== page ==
Adirondack Health has shed 36 jobs since December 2012.
The fiscal recovery plan, McGuire said, beyond consolidation, is also adjusting to increase revenue by adding weekend services.
Officials from Adirondack Health have held several public meetings in the past month, gathering input for a final recovery action plan that looks to close the Lake Placid hospital.
In Keene, McGuire was joined by Philip Edie, assistant vice president of Physician Network Services, and Dr. Anthony “A.J.” Dowidowicz, Adirondack Health’s emergency medical director.
Dowidowicz described how services have adjusted for critical care.
AMC/Lake Placid’s emergency room is not seeing the same demand it did 22 years ago when the hospital merged with Saranac Lake’s Medical Center, he said.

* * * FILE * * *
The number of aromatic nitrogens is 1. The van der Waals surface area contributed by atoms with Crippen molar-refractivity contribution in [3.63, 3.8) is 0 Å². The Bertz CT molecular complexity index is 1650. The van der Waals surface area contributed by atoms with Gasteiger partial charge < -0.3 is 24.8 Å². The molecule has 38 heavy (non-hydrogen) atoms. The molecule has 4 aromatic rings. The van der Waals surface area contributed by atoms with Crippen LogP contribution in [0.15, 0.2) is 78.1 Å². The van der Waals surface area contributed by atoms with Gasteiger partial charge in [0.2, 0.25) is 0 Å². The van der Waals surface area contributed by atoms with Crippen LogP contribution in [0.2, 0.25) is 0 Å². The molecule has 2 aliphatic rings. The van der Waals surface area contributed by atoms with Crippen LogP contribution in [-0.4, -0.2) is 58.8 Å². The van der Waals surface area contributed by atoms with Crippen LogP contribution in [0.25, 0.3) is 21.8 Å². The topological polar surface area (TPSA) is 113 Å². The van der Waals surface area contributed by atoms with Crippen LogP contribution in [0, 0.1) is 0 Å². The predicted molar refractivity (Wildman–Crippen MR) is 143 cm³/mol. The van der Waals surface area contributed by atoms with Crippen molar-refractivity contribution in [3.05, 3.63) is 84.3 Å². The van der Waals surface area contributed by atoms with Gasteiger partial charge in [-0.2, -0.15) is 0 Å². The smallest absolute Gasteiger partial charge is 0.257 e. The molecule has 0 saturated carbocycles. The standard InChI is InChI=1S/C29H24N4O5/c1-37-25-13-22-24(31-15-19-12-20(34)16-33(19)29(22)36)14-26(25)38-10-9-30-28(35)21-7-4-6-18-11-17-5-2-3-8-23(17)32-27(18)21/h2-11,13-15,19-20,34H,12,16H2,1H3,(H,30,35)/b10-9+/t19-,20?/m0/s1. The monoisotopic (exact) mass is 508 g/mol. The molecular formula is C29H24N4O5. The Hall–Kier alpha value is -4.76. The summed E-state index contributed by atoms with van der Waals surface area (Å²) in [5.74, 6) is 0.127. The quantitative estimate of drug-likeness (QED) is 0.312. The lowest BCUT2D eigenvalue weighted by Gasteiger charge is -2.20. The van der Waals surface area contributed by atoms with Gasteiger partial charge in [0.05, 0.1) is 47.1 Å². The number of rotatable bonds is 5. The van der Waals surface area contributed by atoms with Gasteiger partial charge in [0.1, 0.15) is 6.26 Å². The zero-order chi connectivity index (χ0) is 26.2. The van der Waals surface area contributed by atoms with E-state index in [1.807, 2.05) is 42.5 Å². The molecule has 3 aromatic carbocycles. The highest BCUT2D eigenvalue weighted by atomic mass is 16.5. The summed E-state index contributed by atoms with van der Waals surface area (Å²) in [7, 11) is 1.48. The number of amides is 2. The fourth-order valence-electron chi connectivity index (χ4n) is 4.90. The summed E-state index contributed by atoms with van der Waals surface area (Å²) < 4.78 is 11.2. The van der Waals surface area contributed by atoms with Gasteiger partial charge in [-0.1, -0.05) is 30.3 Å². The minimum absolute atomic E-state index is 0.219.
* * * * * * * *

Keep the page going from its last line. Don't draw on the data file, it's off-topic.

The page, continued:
“The acuity level has changed,” he said. “People going there (Lake Placid) aren’t as sick as they used to be. People know that when you are really sick, you go to Saranac Lake or elsewhere.”
People who need medical care are “self-selecting,” he said, a fact that is driving the plan to close Lake Placid’s Emergency Department.
Of 65 medical doctors and specialists affiliated with Adirondack Health, Dowidowicz said, “the vast majority endorsed this plan,” finding, in many cases, delay from a stopover in Lake Placid could prove detrimental to immediate treatment.
'DIFFICULT TO SWALLOW’
Rusty Hall, chief of the Keene Valley Volunteer Fire Department, is an emergency medical technician with more than 30 years as a volunteer first-responder.
He said he has traveled with critically ill patients to Lake Placid on occasion.
“The loss of the Lake Placid emergency room will be difficult to swallow,” he said, outlining the challenges for volunteers, who are taking on more and more responsibility for critical medical care.
“A lot of the volunteerism is overlooked with regard to your opinions and statistics.”